WASHINGTON -- In what looked like a scene from an action movie, an elite team of professionals rappelled down the Washington Monument yesterday -- not to carry out a covert mission, but to look for damage done to the 555-foot marble obelisk by last month's earthquake.
As tourists squinted at the tiny figures, two men and two women climbed from a hatch and observation windows at the top of the monument and slowly began lowering themselves with ropes and harnesses down its pyramid-shaped cap, where a large, inch-wide crack was located and where they expected to find the most damage.
From the ground, their movements appeared methodical and deliberate, but it was still enough to make family members and gawkers nervous.
"It's kind of freaky. I'm terrified of heights. I'll bet everything looks all swirly up there," said Brandon Guy, 14, of Windsor, Calif.
Engineers said the 1884 landmark is structurally sound but they need to catalog every defect so they can determine how long it will take to repair it and reopen it to the public.
To carry that out, they called in a "difficult access team" of specialists certified in both architectural engineering and climbing. The team was supervised by a park ranger with extensive mountaineering experience in the Denali National Park in Alaska, home to North America's highest peak.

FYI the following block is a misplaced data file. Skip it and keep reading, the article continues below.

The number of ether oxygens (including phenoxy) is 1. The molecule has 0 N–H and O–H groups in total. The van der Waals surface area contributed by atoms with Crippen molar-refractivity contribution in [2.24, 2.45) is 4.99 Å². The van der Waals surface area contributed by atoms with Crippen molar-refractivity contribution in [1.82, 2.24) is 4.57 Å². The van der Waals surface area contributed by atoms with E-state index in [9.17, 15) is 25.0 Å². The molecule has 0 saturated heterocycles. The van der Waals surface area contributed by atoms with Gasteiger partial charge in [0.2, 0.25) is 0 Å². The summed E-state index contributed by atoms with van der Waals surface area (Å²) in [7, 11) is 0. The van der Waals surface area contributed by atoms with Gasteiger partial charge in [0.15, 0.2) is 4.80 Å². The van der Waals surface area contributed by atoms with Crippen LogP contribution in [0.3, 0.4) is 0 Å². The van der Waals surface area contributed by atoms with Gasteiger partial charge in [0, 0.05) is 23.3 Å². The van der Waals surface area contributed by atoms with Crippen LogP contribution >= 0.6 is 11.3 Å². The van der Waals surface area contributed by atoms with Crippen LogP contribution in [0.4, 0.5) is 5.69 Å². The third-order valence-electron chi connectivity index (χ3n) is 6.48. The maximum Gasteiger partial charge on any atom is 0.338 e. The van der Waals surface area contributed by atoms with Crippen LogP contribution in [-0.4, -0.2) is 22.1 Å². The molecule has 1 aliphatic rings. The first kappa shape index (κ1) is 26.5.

During the daredevil inspection, which is expected to last several days, the intrepid climbers will work their way up and down the sides of the entire monument, snap photos with a digital camera and tap the stones with a soft mallet, listening for indications of damage. They have masonry tools to remove loose stone or mortar. Each is also carrying a two-way radio and an iPad loaded with data from the 1999 restoration of the monument.
The team is part of a relatively small group that can do such precise work at dizzying heights. Still, more than one described it as a once-in-a-lifetime experience.
The team also includes 32-year-old Emma Cardini, who has rappelled down columns on Panama's Bridge of the Americas, dangled from rope inside the Old South Church in Boston, and inspected the Gothic spires at the top of Chicago's Tribune Tower.